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4 tips for creating an agile marketing team

There’s a common misconception that agile marketers abruptly switch direction at a moment's notice if a campaign or launch doesn’t go according to plan. 

In reality, agile marketing is much more systematic. Teams focus on a specific benchmark that aligns with their objectives. If a campaign doesn’t reach its goals, rather than continue moving forward, an agile marketing team will pause, reevaluate, and then pivot as needed, according to Stacey Ackerman, managing partner at NavigateAgile.

Marketers tend to fall into two categories: They either can’t get anything done because they’re too process-driven and caught up in bureaucratic red tape, or they’re too reactive and lack a clear focus. Agile marketing finds the sweet spot. 

“You can’t be overly prescriptive and planned [in your marketing], but you can’t be reacting all the time either and just switching on a whim,” said Ackerman. “That’s not agile.” 

Here are four tips to create a team focused on agile marketing. 

Agile marketing isn’t a two-day training session—it’s a new way of thinking. 

  • “[Becoming agile] is a culture and mindset shift,” said Ackerman. “You have to change to really embrace agility marketing.”  
  • Transforming your team won’t happen overnight. “It’s really a systematic approach that begins with training, but doesn’t end with training,” Ackerman said. “We need to train everybody on the same words, the same mindset and processes, so that there’s universal agreement on what we’re doing.” 

Understand your “why” and get your leadership’s commitment from the get-go. 

  • “Being agile isn’t just about having your team work differently—it’s about having your leaders lead differently,” Ackerman added. “Everyone needs to be on board and understand what problems within your organization you want agile marketing to solve.”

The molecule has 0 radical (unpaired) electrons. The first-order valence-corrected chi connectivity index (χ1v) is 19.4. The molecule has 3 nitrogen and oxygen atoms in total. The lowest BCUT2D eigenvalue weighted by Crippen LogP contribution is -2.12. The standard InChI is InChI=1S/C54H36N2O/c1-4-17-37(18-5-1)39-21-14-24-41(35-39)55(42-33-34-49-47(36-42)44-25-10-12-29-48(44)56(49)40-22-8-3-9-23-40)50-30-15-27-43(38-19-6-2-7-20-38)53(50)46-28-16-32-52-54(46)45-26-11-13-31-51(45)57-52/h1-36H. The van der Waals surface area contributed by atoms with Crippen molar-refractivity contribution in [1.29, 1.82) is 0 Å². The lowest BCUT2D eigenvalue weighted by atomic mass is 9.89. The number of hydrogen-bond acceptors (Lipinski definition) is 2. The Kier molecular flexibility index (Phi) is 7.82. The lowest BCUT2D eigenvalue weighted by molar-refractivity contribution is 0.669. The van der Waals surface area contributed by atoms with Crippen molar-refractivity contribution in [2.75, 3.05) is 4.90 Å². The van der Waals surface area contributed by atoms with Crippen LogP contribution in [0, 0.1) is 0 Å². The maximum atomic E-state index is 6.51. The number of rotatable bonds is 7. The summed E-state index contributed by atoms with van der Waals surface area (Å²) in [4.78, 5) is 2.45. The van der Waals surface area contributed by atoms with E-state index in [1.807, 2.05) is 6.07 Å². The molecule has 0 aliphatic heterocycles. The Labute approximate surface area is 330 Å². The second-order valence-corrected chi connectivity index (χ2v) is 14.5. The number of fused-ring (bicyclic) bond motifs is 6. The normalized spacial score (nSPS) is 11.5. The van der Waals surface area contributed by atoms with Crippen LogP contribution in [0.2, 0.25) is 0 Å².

• Ackerman suggested determining how your organization measures success and how your current process needs to change as a starting point. Having well-defined guide points is also key and can help keep teams on track while minimizing distractions. 

Agile marketing can’t happen without collaboration.

  • The marketing department is often looked at as a “McDonald’s ordering system,” said Ackerman. A stakeholder from elsewhere in the organization “orders” a new website, for example, without collaboration, strategy, or consulting with marketing on the idea. “[The marketing team is made up of] more than just tactical executors.” 
  • Emphasis should be placed on goal-setting, flexible planning, transparency, and, importantly, agreement on what will move the needle closer to common goals. 
  • “We need to break those [marketing-stakeholder] relationships, where it is, ‘I’m ordering this. You’re delivering it,’ to ‘We’re working together for the same outcome,’” she said.  

When implemented successfully, agile marketing heightens performance.

  • In coaching teams on agility, Ackerman has found that speed to market improves substantially, as does performance. 
  • “[Agile marketers are] setting more success criteria up front so that they can go back to say, ‘How do we pivot? How do we experiment, test, and learn?’” Taking this approach improves performance because marketers aren’t statically doing something, she said. 
  • Plus, with an agile framework, marketers can identify and remove excess waste that has been slowing down their current process in order to move faster. 

At its core: Agile marketing helps marketing teams cut out the noise to move faster, cohesively, and in a way that lines up with business goals.


This was originally featured in the eMarketer Daily newsletter. For more retail insights, statistics, and trends, subscribe here.